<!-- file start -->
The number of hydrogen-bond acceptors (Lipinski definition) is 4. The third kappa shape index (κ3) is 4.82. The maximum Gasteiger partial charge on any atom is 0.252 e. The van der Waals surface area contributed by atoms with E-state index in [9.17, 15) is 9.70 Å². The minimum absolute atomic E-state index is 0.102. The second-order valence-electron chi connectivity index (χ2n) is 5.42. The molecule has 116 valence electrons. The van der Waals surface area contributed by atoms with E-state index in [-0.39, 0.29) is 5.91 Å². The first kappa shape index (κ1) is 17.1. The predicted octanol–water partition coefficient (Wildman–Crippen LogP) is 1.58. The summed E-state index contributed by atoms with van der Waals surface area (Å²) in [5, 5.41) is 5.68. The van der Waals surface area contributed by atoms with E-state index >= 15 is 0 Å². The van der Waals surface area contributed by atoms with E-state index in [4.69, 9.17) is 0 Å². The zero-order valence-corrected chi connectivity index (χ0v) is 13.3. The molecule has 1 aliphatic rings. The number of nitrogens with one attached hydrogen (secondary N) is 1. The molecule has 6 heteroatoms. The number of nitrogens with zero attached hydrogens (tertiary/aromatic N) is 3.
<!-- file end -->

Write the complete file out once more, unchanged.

The number of hydrogen-bond acceptors (Lipinski definition) is 4. The third kappa shape index (κ3) is 4.82. The maximum Gasteiger partial charge on any atom is 0.252 e. The van der Waals surface area contributed by atoms with E-state index in [9.17, 15) is 9.70 Å². The minimum absolute atomic E-state index is 0.102. The second-order valence-electron chi connectivity index (χ2n) is 5.42. The molecule has 116 valence electrons. The van der Waals surface area contributed by atoms with E-state index in [-0.39, 0.29) is 5.91 Å². The first kappa shape index (κ1) is 17.1. The predicted octanol–water partition coefficient (Wildman–Crippen LogP) is 1.58. The summed E-state index contributed by atoms with van der Waals surface area (Å²) in [5, 5.41) is 5.68. The van der Waals surface area contributed by atoms with E-state index >= 15 is 0 Å². The van der Waals surface area contributed by atoms with E-state index in [4.69, 9.17) is 0 Å². The zero-order valence-corrected chi connectivity index (χ0v) is 13.3. The molecule has 1 aliphatic rings. The number of nitrogens with one attached hydrogen (secondary N) is 1. The molecule has 6 heteroatoms. The number of nitrogens with zero attached hydrogens (tertiary/aromatic N) is 3.